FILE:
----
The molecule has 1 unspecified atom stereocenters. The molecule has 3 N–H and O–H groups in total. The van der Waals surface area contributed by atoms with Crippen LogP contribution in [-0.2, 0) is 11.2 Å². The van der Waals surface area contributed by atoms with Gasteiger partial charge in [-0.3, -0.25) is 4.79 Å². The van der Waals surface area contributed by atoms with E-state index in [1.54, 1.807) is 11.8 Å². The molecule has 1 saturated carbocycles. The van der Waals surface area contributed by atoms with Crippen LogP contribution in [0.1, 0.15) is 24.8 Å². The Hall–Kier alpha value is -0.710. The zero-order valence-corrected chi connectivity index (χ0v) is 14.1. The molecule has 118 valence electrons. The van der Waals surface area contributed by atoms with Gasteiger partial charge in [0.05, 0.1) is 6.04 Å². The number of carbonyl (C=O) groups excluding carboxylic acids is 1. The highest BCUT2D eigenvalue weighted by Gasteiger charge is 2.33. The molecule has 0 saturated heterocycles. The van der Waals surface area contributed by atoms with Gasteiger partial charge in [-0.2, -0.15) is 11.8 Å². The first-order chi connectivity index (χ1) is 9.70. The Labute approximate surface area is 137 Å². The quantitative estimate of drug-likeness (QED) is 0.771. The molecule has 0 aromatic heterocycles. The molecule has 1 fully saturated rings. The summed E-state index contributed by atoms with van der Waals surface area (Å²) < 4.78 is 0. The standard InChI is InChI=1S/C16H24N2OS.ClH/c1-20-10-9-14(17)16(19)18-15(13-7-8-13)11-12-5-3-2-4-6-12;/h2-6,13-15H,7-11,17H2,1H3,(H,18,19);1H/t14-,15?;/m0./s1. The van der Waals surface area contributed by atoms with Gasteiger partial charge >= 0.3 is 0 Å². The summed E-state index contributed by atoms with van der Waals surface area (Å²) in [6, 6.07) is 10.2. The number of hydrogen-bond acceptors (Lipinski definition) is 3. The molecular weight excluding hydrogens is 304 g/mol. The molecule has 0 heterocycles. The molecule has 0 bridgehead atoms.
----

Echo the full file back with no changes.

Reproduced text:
The molecule has 1 unspecified atom stereocenters. The molecule has 3 N–H and O–H groups in total. The van der Waals surface area contributed by atoms with Crippen LogP contribution in [-0.2, 0) is 11.2 Å². The van der Waals surface area contributed by atoms with Gasteiger partial charge in [-0.3, -0.25) is 4.79 Å². The van der Waals surface area contributed by atoms with E-state index in [1.54, 1.807) is 11.8 Å². The molecule has 1 saturated carbocycles. The van der Waals surface area contributed by atoms with Crippen LogP contribution in [0.1, 0.15) is 24.8 Å². The Hall–Kier alpha value is -0.710. The zero-order valence-corrected chi connectivity index (χ0v) is 14.1. The molecule has 118 valence electrons. The van der Waals surface area contributed by atoms with Gasteiger partial charge in [0.05, 0.1) is 6.04 Å². The number of carbonyl (C=O) groups excluding carboxylic acids is 1. The highest BCUT2D eigenvalue weighted by Gasteiger charge is 2.33. The molecule has 0 saturated heterocycles. The van der Waals surface area contributed by atoms with Gasteiger partial charge in [-0.2, -0.15) is 11.8 Å². The first-order chi connectivity index (χ1) is 9.70. The Labute approximate surface area is 137 Å². The quantitative estimate of drug-likeness (QED) is 0.771. The molecule has 0 aromatic heterocycles. The molecule has 1 fully saturated rings. The summed E-state index contributed by atoms with van der Waals surface area (Å²) < 4.78 is 0. The standard InChI is InChI=1S/C16H24N2OS.ClH/c1-20-10-9-14(17)16(19)18-15(13-7-8-13)11-12-5-3-2-4-6-12;/h2-6,13-15H,7-11,17H2,1H3,(H,18,19);1H/t14-,15?;/m0./s1. The van der Waals surface area contributed by atoms with Gasteiger partial charge >= 0.3 is 0 Å². The summed E-state index contributed by atoms with van der Waals surface area (Å²) in [6, 6.07) is 10.2. The number of hydrogen-bond acceptors (Lipinski definition) is 3. The molecular weight excluding hydrogens is 304 g/mol. The molecule has 0 heterocycles. The molecule has 0 bridgehead atoms.